The Entrepreneurial Sin That Can Kill A Business Before It Starts & How To Manage It (Pt.2)

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The one sin that can kill your business before it even starts should be taken seriously. Here's how to manage it & stay on top!

In Part I, I presented data to reflect the growth of startups around the world and the significant role it plays in ensuring economic growth, innovation, job creation, and social integration.

Having said that, with nearly over 70% of startups failing as fast as they started, entrepreneurs may become their own “worst enemy” by expecting too much too soon. Many aspiring entrepreneurs seem to overlook the fact that for every established business, there is a story behind its success or continued existence. The success stories we read about are the result of years of persistence, hard and smart work, adjustments, changes, fine tuning ideas and systems, with sometimes-near bankruptcy experiences. These factors help to define the business we are familiar with and patronize for products and services.
It is essential to appreciate that most, if not all businesses go through cycles.

A better understanding of this cycle can help a new business owner better manage their expectation from the start of the business to becoming a market leader. It’s not a must that every business goes through all the stages. The benefit of this lies in the appreciation of the process that is what makes all the difference.

The Business Life Cycle

This is the pictorial view of the business life cycle with a brief explanation of each stage below:

Victor Kwegyir Business Life Cycle

#1 Aspiration

At this stage, you consider starting a business and are sold on the idea but have yet to identify which direction to go.

#2 Conceptualization

At this stage, you have identified an opportunity or idea you want to pursue.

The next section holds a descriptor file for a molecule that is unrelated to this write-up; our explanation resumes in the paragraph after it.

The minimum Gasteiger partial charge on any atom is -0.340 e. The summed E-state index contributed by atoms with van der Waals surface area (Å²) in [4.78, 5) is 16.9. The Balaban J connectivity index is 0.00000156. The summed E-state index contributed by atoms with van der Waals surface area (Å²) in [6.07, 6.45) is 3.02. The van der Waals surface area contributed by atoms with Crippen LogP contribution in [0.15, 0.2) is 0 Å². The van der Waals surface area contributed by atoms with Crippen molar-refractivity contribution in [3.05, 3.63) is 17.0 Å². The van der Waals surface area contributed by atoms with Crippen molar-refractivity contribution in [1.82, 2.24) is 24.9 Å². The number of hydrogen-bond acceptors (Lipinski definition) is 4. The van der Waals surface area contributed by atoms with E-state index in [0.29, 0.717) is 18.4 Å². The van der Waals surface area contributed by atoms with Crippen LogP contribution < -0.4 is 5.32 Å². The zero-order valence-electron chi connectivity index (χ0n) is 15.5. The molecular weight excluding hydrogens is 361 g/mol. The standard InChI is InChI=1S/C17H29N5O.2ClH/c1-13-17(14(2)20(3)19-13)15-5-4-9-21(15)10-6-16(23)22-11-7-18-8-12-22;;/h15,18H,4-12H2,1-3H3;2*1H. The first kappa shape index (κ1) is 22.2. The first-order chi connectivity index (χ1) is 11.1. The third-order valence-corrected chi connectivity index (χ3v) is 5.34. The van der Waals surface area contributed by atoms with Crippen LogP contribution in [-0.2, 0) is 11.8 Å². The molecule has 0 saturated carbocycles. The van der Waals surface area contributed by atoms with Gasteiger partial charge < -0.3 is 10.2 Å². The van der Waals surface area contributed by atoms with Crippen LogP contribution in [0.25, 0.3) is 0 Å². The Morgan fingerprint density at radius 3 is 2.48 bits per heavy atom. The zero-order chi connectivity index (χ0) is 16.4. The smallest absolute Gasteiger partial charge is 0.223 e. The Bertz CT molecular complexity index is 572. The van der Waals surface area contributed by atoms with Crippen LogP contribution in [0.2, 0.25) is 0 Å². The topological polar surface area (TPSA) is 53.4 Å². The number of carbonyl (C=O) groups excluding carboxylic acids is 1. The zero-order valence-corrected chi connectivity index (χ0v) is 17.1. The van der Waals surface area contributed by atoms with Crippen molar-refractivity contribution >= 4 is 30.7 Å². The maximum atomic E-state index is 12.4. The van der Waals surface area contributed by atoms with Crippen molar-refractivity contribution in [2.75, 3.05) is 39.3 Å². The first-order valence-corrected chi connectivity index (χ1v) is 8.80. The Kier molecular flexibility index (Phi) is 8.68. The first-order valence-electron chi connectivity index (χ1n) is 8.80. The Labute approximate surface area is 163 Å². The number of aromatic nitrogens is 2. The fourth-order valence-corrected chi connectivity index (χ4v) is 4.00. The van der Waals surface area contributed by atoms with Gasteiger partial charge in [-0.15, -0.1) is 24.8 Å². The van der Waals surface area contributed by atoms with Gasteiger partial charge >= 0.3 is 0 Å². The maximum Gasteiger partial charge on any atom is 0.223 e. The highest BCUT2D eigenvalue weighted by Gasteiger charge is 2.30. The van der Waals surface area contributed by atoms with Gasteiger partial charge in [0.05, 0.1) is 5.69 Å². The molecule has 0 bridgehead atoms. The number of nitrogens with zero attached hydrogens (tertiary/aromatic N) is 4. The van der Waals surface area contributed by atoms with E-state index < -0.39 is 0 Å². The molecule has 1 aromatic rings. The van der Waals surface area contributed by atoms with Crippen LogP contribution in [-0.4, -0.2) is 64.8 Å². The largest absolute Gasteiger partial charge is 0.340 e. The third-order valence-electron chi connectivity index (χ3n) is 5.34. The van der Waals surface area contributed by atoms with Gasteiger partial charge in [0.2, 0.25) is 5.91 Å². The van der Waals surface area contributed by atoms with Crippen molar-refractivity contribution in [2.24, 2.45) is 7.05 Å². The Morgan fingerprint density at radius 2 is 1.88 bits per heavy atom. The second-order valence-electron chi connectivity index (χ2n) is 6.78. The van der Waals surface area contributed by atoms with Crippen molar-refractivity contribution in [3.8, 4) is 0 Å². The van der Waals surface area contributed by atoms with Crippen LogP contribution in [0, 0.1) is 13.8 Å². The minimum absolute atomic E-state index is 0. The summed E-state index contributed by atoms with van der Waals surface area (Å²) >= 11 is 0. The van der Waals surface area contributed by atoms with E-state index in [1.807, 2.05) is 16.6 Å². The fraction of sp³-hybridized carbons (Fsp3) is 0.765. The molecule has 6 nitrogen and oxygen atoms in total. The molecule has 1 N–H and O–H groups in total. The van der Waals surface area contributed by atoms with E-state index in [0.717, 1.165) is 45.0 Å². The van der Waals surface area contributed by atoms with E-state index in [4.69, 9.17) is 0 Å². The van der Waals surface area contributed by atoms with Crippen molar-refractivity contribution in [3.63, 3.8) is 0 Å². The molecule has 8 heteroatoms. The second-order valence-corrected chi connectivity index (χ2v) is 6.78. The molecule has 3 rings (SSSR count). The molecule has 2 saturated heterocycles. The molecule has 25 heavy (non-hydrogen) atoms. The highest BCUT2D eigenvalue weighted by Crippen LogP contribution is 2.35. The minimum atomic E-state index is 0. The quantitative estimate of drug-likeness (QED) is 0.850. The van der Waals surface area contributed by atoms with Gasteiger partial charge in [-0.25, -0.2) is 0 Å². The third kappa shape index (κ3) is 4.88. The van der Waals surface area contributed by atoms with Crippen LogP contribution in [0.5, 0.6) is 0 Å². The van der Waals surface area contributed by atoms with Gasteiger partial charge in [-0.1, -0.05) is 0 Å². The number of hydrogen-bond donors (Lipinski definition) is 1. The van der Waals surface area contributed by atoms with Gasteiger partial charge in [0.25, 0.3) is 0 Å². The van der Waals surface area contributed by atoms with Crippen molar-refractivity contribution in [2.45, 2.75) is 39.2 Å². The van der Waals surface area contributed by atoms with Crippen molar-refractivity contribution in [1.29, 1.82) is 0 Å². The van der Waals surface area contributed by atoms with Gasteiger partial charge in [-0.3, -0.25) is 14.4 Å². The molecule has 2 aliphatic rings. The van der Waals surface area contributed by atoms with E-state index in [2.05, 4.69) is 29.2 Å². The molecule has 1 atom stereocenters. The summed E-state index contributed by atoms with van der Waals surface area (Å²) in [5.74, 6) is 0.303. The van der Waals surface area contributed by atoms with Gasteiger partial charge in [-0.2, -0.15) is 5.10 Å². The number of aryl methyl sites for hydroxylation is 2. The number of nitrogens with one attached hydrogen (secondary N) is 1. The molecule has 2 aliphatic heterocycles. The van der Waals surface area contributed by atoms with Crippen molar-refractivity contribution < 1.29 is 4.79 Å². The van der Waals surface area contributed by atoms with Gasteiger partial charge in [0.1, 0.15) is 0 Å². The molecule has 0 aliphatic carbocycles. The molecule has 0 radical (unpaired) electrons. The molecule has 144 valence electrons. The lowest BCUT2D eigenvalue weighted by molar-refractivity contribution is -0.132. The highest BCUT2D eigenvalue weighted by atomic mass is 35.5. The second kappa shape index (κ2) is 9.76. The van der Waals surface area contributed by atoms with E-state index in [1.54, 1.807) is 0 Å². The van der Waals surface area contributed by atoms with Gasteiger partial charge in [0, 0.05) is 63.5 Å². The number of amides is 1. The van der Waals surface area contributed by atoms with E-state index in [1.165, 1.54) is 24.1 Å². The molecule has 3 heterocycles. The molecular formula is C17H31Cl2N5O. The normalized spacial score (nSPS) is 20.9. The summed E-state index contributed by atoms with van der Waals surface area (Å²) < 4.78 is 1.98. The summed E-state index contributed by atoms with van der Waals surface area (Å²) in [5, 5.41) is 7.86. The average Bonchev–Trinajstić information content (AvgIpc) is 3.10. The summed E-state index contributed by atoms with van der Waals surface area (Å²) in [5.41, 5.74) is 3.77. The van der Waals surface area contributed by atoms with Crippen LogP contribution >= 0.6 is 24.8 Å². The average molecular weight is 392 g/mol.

#3 Gathering

This stage makes a huge difference between succeeding and failing. It’s at this stage you research the idea, seek advice, and narrow down the options for moving forward.

#4 Planning

At this stage, you draw up a structured plan or business plan, using all the information gathered.

#5 Production

It is at this stage you pull together your resources to create products ready for potential customers.

#6 First Sale

This is when the “first fruits” of the business are purchased, and customers part with their cash for the products and/or services of the business.

#7 Testing

By this stage, the business systems and operations are put to the test. The amount of testing at this stage depends on the volume of business, complexity of systems and operations, and the business environment or challenges the business faces.

#8 Fine Tuning

The business at this stage seeks out ways to alter, correct or fine-tune operations to establish the best methods and practices.

#9 Expansion

This is the stage where the business has already defined its systems and methods and is ready to duplicate itself by branching out or franchising.

#10 Final Stage

The business has become a major player in its industry and has the potential to become a market leader. Not many businesses get to this stage.

Starting a business is an exciting prospect for most entrepreneurs. Unfortunately most startups tend to miss out on the opportunity to survive the crucial first three years to grow to become successful. An entrepreneur’s ability to manage expectation as they pursue their dream is too important to ignore. Many give up on their way to fulfilling a dream because of the high expectations they had and their unwillingness to make room for unexpected delays and events that could crop up. Thus, denying themselves of the golden prize of success they so craved for. Be smart and avoid becoming a victim of this ONE THING.

*For the full version of the Business Life Cycle please check out my co-authored book (“You’ve Been Fired! Now What?”)


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